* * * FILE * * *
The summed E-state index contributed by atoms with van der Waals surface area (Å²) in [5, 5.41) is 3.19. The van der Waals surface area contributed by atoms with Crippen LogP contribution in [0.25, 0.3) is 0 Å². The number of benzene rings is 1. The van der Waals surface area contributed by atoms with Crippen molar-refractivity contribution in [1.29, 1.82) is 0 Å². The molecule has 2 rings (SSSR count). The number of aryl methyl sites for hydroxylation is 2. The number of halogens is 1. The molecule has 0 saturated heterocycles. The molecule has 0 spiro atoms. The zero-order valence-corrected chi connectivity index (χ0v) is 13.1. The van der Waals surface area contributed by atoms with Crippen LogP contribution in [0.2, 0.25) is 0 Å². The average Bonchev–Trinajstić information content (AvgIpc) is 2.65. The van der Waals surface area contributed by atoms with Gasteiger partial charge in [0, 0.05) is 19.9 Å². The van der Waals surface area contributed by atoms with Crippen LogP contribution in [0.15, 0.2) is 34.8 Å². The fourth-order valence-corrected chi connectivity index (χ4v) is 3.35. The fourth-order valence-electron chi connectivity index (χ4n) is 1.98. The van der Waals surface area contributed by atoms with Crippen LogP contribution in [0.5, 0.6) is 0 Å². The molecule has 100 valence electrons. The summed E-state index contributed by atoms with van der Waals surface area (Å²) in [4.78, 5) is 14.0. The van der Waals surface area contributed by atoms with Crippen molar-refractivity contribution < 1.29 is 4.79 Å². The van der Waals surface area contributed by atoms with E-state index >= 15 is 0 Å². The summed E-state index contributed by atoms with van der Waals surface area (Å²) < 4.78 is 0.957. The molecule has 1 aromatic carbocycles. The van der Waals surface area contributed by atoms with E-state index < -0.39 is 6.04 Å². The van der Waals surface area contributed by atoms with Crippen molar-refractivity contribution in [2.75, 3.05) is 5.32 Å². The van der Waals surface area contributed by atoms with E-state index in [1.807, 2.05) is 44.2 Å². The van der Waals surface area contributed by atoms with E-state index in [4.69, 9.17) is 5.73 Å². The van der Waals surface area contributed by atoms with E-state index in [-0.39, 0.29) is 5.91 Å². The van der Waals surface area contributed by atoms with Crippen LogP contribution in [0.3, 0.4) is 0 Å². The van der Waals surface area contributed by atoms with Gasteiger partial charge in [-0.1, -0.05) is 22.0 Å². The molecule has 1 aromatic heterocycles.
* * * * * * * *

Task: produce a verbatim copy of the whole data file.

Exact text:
The summed E-state index contributed by atoms with van der Waals surface area (Å²) in [5, 5.41) is 3.19. The van der Waals surface area contributed by atoms with Crippen LogP contribution in [0.25, 0.3) is 0 Å². The number of benzene rings is 1. The van der Waals surface area contributed by atoms with Crippen molar-refractivity contribution in [1.29, 1.82) is 0 Å². The molecule has 2 rings (SSSR count). The number of aryl methyl sites for hydroxylation is 2. The number of halogens is 1. The molecule has 0 saturated heterocycles. The molecule has 0 spiro atoms. The zero-order valence-corrected chi connectivity index (χ0v) is 13.1. The van der Waals surface area contributed by atoms with Crippen LogP contribution in [0.2, 0.25) is 0 Å². The average Bonchev–Trinajstić information content (AvgIpc) is 2.65. The van der Waals surface area contributed by atoms with Gasteiger partial charge in [0, 0.05) is 19.9 Å². The van der Waals surface area contributed by atoms with Crippen LogP contribution in [0.15, 0.2) is 34.8 Å². The fourth-order valence-corrected chi connectivity index (χ4v) is 3.35. The fourth-order valence-electron chi connectivity index (χ4n) is 1.98. The van der Waals surface area contributed by atoms with Crippen LogP contribution in [0.5, 0.6) is 0 Å². The molecule has 100 valence electrons. The summed E-state index contributed by atoms with van der Waals surface area (Å²) in [4.78, 5) is 14.0. The van der Waals surface area contributed by atoms with Crippen molar-refractivity contribution < 1.29 is 4.79 Å². The van der Waals surface area contributed by atoms with E-state index >= 15 is 0 Å². The summed E-state index contributed by atoms with van der Waals surface area (Å²) < 4.78 is 0.957. The molecule has 1 aromatic carbocycles. The van der Waals surface area contributed by atoms with E-state index < -0.39 is 6.04 Å². The van der Waals surface area contributed by atoms with Crippen molar-refractivity contribution in [2.75, 3.05) is 5.32 Å². The van der Waals surface area contributed by atoms with E-state index in [1.807, 2.05) is 44.2 Å². The van der Waals surface area contributed by atoms with E-state index in [4.69, 9.17) is 5.73 Å². The van der Waals surface area contributed by atoms with E-state index in [-0.39, 0.29) is 5.91 Å². The van der Waals surface area contributed by atoms with Crippen LogP contribution in [0.3, 0.4) is 0 Å². The van der Waals surface area contributed by atoms with Gasteiger partial charge in [-0.1, -0.05) is 22.0 Å². The molecule has 1 aromatic heterocycles.